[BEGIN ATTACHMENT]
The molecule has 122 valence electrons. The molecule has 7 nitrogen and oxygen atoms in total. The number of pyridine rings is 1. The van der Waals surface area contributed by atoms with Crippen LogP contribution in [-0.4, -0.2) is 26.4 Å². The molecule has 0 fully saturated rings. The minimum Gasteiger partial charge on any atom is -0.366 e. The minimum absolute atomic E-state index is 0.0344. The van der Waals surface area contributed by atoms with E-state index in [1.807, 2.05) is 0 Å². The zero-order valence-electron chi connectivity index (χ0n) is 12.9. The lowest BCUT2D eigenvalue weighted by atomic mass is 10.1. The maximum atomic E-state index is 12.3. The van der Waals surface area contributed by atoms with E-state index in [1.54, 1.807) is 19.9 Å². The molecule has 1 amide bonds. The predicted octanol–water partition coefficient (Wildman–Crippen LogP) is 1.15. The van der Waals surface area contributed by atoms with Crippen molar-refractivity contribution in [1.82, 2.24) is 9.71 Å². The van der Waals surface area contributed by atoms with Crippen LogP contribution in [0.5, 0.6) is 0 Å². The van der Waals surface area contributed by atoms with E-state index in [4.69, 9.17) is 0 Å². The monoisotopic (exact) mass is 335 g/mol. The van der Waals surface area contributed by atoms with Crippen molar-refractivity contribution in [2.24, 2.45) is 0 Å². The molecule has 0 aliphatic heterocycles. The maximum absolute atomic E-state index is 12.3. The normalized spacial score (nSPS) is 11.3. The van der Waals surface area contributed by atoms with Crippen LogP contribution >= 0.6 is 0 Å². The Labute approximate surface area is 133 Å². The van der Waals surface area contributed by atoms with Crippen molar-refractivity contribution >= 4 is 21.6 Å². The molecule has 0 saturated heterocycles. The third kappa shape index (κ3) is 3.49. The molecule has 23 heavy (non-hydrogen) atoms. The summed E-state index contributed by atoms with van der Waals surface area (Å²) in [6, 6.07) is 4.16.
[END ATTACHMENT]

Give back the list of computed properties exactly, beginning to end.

The molecule has 122 valence electrons. The molecule has 7 nitrogen and oxygen atoms in total. The number of pyridine rings is 1. The van der Waals surface area contributed by atoms with Crippen LogP contribution in [-0.4, -0.2) is 26.4 Å². The molecule has 0 fully saturated rings. The minimum Gasteiger partial charge on any atom is -0.366 e. The minimum absolute atomic E-state index is 0.0344. The van der Waals surface area contributed by atoms with E-state index in [1.807, 2.05) is 0 Å². The zero-order valence-electron chi connectivity index (χ0n) is 12.9. The lowest BCUT2D eigenvalue weighted by atomic mass is 10.1. The maximum atomic E-state index is 12.3. The van der Waals surface area contributed by atoms with E-state index in [1.54, 1.807) is 19.9 Å². The molecule has 1 amide bonds. The predicted octanol–water partition coefficient (Wildman–Crippen LogP) is 1.15. The van der Waals surface area contributed by atoms with Crippen molar-refractivity contribution in [1.82, 2.24) is 9.71 Å². The van der Waals surface area contributed by atoms with Crippen LogP contribution in [0.5, 0.6) is 0 Å². The van der Waals surface area contributed by atoms with E-state index in [4.69, 9.17) is 0 Å². The monoisotopic (exact) mass is 335 g/mol. The van der Waals surface area contributed by atoms with Crippen molar-refractivity contribution in [2.24, 2.45) is 0 Å². The molecule has 0 aliphatic heterocycles. The maximum absolute atomic E-state index is 12.3. The normalized spacial score (nSPS) is 11.3. The van der Waals surface area contributed by atoms with Crippen LogP contribution >= 0.6 is 0 Å². The Labute approximate surface area is 133 Å². The van der Waals surface area contributed by atoms with Crippen molar-refractivity contribution >= 4 is 21.6 Å². The molecule has 0 saturated heterocycles. The third kappa shape index (κ3) is 3.49. The molecule has 23 heavy (non-hydrogen) atoms. The summed E-state index contributed by atoms with van der Waals surface area (Å²) in [6, 6.07) is 4.16.